Performance Marketing Blog

Benefits of Outsourcing to Performance Marketing

Posted by Natalie Young

Aug 29, 2018 2:13:43 PM

Expertise

Effective marketing requires a wide range of expertise. The ideal marketing team includes; strategists, analysts, product specialists, brand managers, communications professionals, event organizers, SEO specialists, search specialists, marketing automation specialists, copywriters, creatives –the list goes on and on. Hiring a large enough staff to cover all bases isn’t often feasible, and it’s expensive even when it is. Given the rapid technology changes of our era, even the best in-house team can fall behind as new areas of expertise become necessary. Finding and maintaining a marketing staff with the right expertise at the right cost point is very difficult.

Speed To Market

Time is, quite literally, money. In today’s hyper-competitive market climate, businesses can’t afford to waste time when an opportunity arises. With a larger team and library of resources, Performance Marketing can produce deliverables faster than an in-house team. The gap in speed to market between in-house and outsourced teams is especially large when pursuing a new model of marketing that your in-house team may be unfamiliar with.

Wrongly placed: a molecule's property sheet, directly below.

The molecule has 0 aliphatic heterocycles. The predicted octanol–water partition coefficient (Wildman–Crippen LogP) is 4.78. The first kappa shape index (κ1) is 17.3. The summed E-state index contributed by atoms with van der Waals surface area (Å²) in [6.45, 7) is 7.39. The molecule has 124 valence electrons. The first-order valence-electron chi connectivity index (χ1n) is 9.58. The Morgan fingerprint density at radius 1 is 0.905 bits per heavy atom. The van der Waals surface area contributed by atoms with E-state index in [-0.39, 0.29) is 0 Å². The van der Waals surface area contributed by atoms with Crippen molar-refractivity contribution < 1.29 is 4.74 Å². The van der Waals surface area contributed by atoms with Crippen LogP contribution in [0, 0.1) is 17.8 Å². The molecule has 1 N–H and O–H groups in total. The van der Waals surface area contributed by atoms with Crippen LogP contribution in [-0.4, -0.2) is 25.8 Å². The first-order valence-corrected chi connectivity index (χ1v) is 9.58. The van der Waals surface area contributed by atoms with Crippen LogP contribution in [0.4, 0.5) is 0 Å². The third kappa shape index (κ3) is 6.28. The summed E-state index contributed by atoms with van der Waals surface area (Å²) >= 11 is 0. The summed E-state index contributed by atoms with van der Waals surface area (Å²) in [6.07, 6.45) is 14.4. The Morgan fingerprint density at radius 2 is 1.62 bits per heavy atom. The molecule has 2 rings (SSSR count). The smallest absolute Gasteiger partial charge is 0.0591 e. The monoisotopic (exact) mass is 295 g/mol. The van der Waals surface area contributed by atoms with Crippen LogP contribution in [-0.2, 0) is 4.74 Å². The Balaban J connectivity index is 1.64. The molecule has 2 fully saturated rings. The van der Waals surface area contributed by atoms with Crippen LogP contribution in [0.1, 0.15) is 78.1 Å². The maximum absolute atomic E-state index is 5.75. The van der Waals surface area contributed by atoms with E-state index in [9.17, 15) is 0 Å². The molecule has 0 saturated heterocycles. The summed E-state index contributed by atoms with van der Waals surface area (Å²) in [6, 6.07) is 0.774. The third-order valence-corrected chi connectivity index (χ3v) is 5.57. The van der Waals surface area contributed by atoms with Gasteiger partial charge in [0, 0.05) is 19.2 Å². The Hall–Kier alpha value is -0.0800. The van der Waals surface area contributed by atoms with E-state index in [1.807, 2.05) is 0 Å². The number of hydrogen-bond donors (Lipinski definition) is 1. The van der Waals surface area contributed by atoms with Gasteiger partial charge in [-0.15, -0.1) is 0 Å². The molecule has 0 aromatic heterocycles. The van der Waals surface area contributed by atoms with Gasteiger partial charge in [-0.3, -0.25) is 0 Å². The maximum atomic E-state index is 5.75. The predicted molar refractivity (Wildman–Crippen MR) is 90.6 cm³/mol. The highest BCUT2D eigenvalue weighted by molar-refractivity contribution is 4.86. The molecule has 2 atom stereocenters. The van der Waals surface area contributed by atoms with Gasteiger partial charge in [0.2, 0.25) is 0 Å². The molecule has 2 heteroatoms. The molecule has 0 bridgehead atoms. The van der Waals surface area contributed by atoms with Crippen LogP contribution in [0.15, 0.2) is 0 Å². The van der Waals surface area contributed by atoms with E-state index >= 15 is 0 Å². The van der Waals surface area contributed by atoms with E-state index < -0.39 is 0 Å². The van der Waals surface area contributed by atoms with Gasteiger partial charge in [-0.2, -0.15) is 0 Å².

Savings

The fixed payments of outsourcing may appear to be more expensive at the onset, but the money saved is almost always higher. Fixed costs in people, technology, and facilities often account for the largest portion of a marketing budget. The assembly of a modest in-house department is an investment that easily stretches into six figures. It also creates an area of year-round overhead –including retirement benefits, health insurance, vacation pay, etc. –that becomes an immovable, fixed expense. Finding competent executives with the right expertise also takes time and money. Outsourcing will save you both.

Flexibility

Markets are constantly changing in today’s fast-paced world, and you don’t want to be the business left behind. Companies need the strategic and organizational mobility to shift gears at a moment’s notice, and outsourcing allows you to have an instantly prepared and specialized team available whenever a shift requires adapting your marketing strategy. It also enables your company to explore new approaches without a long-term commitment.

Industry Experience and Cross-Industry Experience

Performance Marketing has a staff that possesses the best of both worlds: Our staff has many years of experience in lighting & controls, but also has experience in a diverse list of clients and industries. Cross-industry experience allows Performance Marketing to develop a comprehensive strategy based on observation with other clients – BOTH Lighting and non-lighting.